Food Allergy Counseling

Food Allergy Counseling
Sloane Miller, Food Allergy Counselor (Picture © Noel Malcolm 2013)

Tuesday, September 18, 2007

Disabled Diners

For all my mini-griping about Frank Bruni’s odd restaurant review choices and star giving, he has written a few articles shedding light on dining issues in a way I can’t remember past reviewers doing. Bravo Bruni!

Last week was especially poignant as he wrote about dining options for the wheelchair-bound here in NYC. He quickly discovered how few true options there are. When I reflect upon it, I can't recall the last time I ate in a resto and saw someone enter or exit or even be there in a wheelchair. And I eat out, often. (Ah, I need to amend that, I did see someone once at Otto Entotecca years ago, in a wheelchair and it turned out to be a friend of the family, who’s a famous writer. Do the wheelchair-bound famous count, since the well-known and well-heeled get special treatment anyway?)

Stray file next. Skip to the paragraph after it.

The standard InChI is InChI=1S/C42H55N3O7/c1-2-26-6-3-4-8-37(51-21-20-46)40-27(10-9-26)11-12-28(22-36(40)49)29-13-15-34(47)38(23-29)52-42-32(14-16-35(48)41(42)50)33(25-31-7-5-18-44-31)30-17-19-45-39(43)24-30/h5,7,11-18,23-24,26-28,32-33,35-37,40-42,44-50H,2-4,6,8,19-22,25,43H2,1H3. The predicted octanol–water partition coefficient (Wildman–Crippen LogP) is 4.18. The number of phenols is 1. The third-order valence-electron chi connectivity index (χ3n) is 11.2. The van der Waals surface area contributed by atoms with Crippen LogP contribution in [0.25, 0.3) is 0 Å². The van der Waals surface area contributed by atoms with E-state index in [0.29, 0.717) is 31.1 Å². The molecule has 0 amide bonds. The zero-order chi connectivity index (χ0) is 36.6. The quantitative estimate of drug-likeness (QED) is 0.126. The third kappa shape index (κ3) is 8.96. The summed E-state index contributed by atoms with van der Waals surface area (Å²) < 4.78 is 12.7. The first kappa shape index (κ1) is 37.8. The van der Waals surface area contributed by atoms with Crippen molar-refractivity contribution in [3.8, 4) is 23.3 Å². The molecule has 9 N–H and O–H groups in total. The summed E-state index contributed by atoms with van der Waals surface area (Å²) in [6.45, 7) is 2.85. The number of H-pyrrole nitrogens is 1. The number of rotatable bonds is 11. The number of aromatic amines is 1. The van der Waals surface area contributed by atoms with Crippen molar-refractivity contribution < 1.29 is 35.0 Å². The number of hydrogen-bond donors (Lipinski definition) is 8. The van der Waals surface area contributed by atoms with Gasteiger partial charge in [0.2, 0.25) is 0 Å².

According to Bruni’s anecdotal evidence, many places which claim they’re accommodating to the disabled turned out to be less than adequate. Sound familiar? How many times have I written about restos that talked a good allergic game only to be disappointed by front of house cluelessness, the lack of suitable allergy-free meal choice, low staff awareness and/or the dreaded eyeroll? But then again I can walk out and leave at any time without the need for an elevator or ramp or assistance.

Reading the NYT article only underscores how much more awareness for all special needs diners should be happening on all levels. A movement is surely afoot folks: get on board!

PS I was not the only one who was moved by the September 12th Bruni blog post. He revisited it today September 18th, read on Macduff.

1 comment:

Alisa said...

Wow, fascinating. A friend of my husband's from high school is now in a wheel chair and I definitely noticed the obstacles I took for granted when she visited. Interestingly enough, she visits Las Vegas a couple of times a year, as it is so wheelchair accessible. Even though she doesn't gamble, all of the restaurants, shows, and other activities are very easy to get around. It really opened my eyes up a bit.